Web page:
Leptin receptor activation depends on critical cysteine residues in its fibronectin type III subdomains.

Lennart Zabeau, D. Defeau, Hannes Iserentant, J. Vandekerckhove, Frank Peelman, J. Tavernier

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42 Citations (Scopus)


The leptin receptor (LR) complex is composed of a single subunit belonging to the class I cytokine receptor family and exists as a preformed complex. The extracellular portion contains two cytokine receptor homology (CRH) domains, separated by an Ig-like domain and followed by two membrane-proximal fibronectin type III (FNIII) domains. The mechanisms underlying ligand-induced receptor activation are still poorly understood. LRs can exist as disulfide-linked dimers at the cell surface, even in the absence of leptin. We evaluated the role of the two unpaired cysteine residues (Cys-672 and Cys-751) in the FNIII domains in receptor clustering, leptin binding, and biological activity. Although mutation of cysteine on position 751 to serine has hardly any effect on ligand binding and receptor activation, the C672S mutant exhibits a marked reduction in STAT3-dependent signaling. The double mutant was completely devoid of biological activity, although leptin binding remained unaffected. Mutation of both residues resulted in complete loss of disulfide bridge formation of FNIII domains in solution. In contrast, no difference was observed in ligand-independent oligomerization of the membrane-bound receptor, suggesting a role for cysteines in the CRH2 domain in formation of the preformed LR complex. We propose a model wherein leptin-induced clustering of two preformed dimers forms the activated LR complex. Disulfide bridge formation involving Cys-672 and Cys-751 may be necessary for JAK activation and hence signaling.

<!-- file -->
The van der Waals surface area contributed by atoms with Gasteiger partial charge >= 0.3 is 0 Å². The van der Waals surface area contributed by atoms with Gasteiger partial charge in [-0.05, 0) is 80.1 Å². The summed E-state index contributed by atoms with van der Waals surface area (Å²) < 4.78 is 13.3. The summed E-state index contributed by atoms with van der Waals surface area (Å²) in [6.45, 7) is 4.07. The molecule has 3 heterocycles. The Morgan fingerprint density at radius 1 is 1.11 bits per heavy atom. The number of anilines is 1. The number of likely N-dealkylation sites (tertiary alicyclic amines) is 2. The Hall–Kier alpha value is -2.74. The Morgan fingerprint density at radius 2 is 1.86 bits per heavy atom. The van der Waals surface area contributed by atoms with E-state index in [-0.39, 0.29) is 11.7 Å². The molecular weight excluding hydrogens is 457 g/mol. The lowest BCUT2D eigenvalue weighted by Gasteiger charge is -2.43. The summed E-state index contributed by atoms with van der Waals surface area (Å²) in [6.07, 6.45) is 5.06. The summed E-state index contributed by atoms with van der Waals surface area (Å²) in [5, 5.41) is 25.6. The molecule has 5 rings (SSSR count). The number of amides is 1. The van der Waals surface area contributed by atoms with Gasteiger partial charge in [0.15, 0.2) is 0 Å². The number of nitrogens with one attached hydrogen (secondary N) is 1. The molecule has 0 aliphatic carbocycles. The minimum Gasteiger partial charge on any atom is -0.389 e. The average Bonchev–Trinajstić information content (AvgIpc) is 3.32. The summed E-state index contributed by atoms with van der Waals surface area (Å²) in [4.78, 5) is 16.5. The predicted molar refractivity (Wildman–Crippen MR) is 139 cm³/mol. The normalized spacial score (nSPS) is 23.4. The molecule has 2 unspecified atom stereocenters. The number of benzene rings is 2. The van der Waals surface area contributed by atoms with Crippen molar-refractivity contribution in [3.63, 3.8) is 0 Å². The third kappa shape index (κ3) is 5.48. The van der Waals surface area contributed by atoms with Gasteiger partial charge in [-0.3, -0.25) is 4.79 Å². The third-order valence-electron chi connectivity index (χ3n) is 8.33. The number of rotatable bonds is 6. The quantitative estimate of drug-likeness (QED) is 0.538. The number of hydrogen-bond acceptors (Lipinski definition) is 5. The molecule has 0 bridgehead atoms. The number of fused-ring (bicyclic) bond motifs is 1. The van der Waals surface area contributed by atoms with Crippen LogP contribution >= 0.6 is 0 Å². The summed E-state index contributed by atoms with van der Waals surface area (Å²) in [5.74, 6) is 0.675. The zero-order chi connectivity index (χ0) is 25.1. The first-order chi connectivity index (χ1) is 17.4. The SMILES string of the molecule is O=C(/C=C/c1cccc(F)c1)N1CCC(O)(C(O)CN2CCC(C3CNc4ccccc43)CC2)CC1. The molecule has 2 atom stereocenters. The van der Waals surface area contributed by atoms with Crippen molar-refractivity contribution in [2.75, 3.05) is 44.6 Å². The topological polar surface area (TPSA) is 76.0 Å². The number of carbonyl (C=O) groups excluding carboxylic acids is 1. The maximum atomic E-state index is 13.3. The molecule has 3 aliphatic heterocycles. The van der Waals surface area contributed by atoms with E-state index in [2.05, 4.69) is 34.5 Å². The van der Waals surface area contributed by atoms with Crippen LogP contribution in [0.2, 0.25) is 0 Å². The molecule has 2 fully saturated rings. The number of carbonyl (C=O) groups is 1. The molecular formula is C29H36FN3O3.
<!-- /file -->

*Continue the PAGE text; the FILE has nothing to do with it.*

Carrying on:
Original languageEnglish
Pages (from-to)22632-22640
Number of pages9
JournalJ. Biol. Chem.
Issue numberJune
Publication statusPublished - 2005


  • Signal transducer GP130
  • Erythropoietin receptor
  • Extracellular domain
  • Binding domain
  • Obese gene
  • Beta-chain
  • OB-R
  • Expression
  • Identification
  • Weight


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